Nigeria's total external debt service payments increased by 74 percent year-on-year (y/y) to almost $1.4 billion in the third quarter (Q3) 2023, according to data from the Debt Management Office (DMO).

In terms of the split, the external debt service consists of $952 million and $438 million in the market and non-market debt, respectively.

Stakeholders said the debt service burden is not light, given the Federal Government’s constrained fiscal space, characterised by the prevailing low oil production of around 1.3 million barrels per day (excluding condensates) compared with historical levels of over 1.7 million barrels per day (mb/d), and, at times, surpassing 2m b/d. Additionally, the volatility in the naira exchange rate poses substantial risks to the country’s external debt obligations.

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The sharp y/y rise in total debt service costs is due to the redemption of the $500 million July 2023 Eurobond, and principal repayments of $269 million to multilateral and bilateral lenders.

It is worth noting that debt service payments tend to peak in Q1 and Q3, aligning with the concentration of FGN bond issued during these quarters.

On a nine months ‘23 basis, the FGN’s external debt service payments amounted to almost $2.7 billion or an increase of 22 percent y/y. A breakdown of the amount shows $1.6 billion and $1.0 billion in market and non-market debt payments, respectively.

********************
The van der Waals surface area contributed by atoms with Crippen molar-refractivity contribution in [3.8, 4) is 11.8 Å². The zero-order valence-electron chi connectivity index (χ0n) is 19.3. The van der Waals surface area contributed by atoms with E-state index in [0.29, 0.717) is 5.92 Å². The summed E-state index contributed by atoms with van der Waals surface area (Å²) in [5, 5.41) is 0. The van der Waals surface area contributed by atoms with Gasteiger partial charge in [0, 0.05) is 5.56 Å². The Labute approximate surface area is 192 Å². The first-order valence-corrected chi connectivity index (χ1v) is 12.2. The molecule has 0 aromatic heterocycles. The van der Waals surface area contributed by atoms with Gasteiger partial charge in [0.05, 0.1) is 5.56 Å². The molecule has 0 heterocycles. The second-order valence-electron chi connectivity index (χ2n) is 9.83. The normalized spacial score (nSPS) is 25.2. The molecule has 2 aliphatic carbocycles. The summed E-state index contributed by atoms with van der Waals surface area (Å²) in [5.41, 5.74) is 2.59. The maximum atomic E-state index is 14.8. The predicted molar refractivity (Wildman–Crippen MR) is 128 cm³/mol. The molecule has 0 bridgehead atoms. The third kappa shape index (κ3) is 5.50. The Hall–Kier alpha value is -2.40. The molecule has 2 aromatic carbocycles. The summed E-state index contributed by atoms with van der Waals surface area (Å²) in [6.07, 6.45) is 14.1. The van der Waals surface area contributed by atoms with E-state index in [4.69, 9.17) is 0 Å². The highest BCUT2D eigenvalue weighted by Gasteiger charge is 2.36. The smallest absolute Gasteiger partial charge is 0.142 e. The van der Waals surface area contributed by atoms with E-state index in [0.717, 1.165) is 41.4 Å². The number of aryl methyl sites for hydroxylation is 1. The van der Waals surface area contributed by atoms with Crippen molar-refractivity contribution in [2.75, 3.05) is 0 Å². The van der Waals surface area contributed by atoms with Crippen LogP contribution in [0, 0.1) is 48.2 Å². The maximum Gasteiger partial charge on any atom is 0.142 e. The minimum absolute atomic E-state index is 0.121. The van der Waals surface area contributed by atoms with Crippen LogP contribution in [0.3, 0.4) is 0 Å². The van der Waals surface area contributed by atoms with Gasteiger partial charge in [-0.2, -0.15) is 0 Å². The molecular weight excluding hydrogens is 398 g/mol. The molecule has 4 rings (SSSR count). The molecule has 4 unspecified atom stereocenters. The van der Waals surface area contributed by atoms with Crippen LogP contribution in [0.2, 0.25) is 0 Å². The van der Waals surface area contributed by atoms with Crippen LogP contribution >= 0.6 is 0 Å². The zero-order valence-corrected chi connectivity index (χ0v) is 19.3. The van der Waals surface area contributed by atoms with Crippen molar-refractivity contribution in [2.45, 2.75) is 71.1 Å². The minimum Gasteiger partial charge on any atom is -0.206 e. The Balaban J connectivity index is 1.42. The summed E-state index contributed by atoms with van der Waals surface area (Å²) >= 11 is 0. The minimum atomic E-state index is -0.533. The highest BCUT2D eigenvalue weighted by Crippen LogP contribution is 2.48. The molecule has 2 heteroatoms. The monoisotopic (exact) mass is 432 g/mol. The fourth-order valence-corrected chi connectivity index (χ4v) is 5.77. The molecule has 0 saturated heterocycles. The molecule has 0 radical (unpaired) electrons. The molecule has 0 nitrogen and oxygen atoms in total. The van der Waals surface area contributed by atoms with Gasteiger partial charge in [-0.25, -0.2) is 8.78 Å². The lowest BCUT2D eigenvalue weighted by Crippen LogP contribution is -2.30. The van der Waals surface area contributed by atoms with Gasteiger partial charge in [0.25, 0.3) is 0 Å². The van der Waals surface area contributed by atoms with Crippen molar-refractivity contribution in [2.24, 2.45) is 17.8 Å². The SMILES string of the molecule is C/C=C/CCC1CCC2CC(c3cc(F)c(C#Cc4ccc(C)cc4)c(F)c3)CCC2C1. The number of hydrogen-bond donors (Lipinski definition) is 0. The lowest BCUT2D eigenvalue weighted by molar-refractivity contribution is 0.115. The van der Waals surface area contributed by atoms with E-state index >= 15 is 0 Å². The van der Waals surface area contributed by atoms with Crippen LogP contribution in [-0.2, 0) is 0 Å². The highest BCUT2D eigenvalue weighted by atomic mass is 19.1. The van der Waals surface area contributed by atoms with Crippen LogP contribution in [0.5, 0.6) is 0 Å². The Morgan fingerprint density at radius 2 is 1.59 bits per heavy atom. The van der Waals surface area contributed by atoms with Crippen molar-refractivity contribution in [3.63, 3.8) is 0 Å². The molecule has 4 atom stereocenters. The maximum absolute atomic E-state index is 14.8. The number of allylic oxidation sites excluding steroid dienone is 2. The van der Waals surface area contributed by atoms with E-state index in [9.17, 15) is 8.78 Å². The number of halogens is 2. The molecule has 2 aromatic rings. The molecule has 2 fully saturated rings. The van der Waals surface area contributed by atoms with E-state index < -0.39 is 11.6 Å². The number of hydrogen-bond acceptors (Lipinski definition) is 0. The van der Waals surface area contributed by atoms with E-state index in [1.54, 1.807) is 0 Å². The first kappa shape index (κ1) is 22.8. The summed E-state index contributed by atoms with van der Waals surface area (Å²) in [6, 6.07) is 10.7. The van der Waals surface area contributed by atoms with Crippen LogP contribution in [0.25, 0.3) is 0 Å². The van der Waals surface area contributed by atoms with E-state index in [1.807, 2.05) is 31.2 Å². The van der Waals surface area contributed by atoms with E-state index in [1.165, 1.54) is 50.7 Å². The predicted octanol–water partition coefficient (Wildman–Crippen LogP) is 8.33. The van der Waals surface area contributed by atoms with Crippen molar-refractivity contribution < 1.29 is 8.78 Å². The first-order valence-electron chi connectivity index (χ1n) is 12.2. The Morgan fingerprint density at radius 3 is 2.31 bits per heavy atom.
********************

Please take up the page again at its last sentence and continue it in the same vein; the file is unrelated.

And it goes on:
Highlights from the 2024 budget reveal a nine months 2023 external debt service cost of N1.2 trillion, constituting roughly 21 percent of the overall debt service cost during the period. The external debt service-to-revenue ratio was about 13.7 percent.

Excluding principal repayments, the interest and fee payments during Q3 ‘23 amounted to $622 million, implying an annualised average interest rate of about 5.97 percent, broadly comparable with 6.0 percent for full year 2022.

The external debt service cost will remain in single digits because concessional loans from multilateral and bilateral lenders comprise around 63 percent of the total external debt stock.

Looking ahead, available records show an escalation of the external debt service burden in local currency terms, driven by the downward pressure on the naira exchange rate, pose a potential threat to the nation’s fiscal robustness and economic stability.

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